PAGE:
On May 15—18 Art Market San Francisco, the Bay Area’s contemporary and modern art fair, returns to Fort Mason’s Festival Pavilion for its fourth annual show. Engaging the interest of both active and new collectors, the fair features artworks from approximately 70 established and up-and-coming galleries from around the country.
The Thomas Weisel Family’s recent gift of Native American art is comprised in large part of pottery, including rare Mimbres pieces that date back to the 11th century. Approximately 50 pieces of Mimbres and Pueblo pottery will be on view in the upcoming exhibition, Lines on the Horizon: Native American Art from the Weisel Family Collection, which highlights the gift. Pottery presents an interesting set of challenges when being considered for display, especially here in earthquake country. Our team of mount makers has been busily crafting custom-made mounts for each pot slated to go on view when the exhibition opens this Saturday, May 3.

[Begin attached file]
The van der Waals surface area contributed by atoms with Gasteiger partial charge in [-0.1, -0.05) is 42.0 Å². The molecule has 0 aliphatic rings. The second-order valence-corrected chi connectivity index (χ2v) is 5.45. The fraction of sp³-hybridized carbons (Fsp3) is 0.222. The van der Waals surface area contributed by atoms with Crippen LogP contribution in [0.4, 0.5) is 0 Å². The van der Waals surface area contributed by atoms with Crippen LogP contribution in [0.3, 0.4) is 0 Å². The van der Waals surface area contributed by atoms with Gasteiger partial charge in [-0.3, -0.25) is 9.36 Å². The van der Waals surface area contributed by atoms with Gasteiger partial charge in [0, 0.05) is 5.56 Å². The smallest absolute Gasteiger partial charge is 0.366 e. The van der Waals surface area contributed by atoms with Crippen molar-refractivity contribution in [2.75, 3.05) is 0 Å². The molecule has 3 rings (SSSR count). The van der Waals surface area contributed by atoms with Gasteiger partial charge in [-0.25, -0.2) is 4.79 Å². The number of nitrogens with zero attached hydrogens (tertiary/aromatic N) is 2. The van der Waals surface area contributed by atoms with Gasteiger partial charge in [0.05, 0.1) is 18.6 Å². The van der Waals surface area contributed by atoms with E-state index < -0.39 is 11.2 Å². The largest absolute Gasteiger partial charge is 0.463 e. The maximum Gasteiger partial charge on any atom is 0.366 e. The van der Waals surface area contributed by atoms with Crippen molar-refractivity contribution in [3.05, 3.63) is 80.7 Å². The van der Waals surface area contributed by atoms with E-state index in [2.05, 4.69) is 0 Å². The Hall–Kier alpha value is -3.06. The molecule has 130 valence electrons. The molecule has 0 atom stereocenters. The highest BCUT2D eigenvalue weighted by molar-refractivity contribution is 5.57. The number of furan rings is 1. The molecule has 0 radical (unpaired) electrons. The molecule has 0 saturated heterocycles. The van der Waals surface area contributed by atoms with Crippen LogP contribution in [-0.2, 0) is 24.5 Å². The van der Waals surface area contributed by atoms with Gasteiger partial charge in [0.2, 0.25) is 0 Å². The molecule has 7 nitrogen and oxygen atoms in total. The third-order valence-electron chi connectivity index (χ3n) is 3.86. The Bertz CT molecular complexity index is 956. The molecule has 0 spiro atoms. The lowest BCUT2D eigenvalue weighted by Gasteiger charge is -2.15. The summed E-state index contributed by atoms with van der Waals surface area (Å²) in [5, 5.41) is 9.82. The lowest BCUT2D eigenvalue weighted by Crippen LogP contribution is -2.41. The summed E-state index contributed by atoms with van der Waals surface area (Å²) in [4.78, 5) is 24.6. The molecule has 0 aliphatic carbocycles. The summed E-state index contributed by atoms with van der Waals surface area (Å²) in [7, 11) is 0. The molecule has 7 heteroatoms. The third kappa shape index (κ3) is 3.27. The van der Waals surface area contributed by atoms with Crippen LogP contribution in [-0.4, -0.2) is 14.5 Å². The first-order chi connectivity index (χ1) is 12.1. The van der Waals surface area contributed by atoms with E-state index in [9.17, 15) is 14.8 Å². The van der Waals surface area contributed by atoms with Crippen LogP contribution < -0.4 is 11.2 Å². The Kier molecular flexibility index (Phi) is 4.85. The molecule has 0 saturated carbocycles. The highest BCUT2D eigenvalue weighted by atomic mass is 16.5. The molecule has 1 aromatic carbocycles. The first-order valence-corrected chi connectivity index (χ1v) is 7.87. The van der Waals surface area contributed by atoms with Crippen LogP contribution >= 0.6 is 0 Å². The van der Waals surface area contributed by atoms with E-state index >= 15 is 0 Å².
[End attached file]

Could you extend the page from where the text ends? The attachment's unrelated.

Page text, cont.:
Although Modern Nature: Georgia O’Keeffe and Lake George (on view at the de Young through May 11) focuses on the artist’s work created in upstate New York, O’Keeffe is famously associated with the arid deserts of New Mexico. Anna Koster, an artist who now lives in the Bay Area, shares her experience working with Georgia O’Keeffe at her beloved Ghost Ranch in Abiquiu, New Mexico.
On Friday, May 2, and Saturday, May 3, the de Young will host its sixth annual ARTWEAR event, where visitors can browse and take home pieces of original, wearable art. Featuring designs from 16 skilled Bay Area textile and jewelry artisans, ARTWEAR offers a colorful variety of apparel and accessories that are entirely handcrafted.
“The museum is a perfect environment within which to study art, there is none better,” says Dr. Maria Cheremeteff, professor of art history at City College of San Francisco.
Art History 102: Western Art History, Byzantine Empire to 1800 taught in the Florence Gould Theater
This post was submitted by Ann Dawson, Achenbach Graphic Arts Council Travel Chair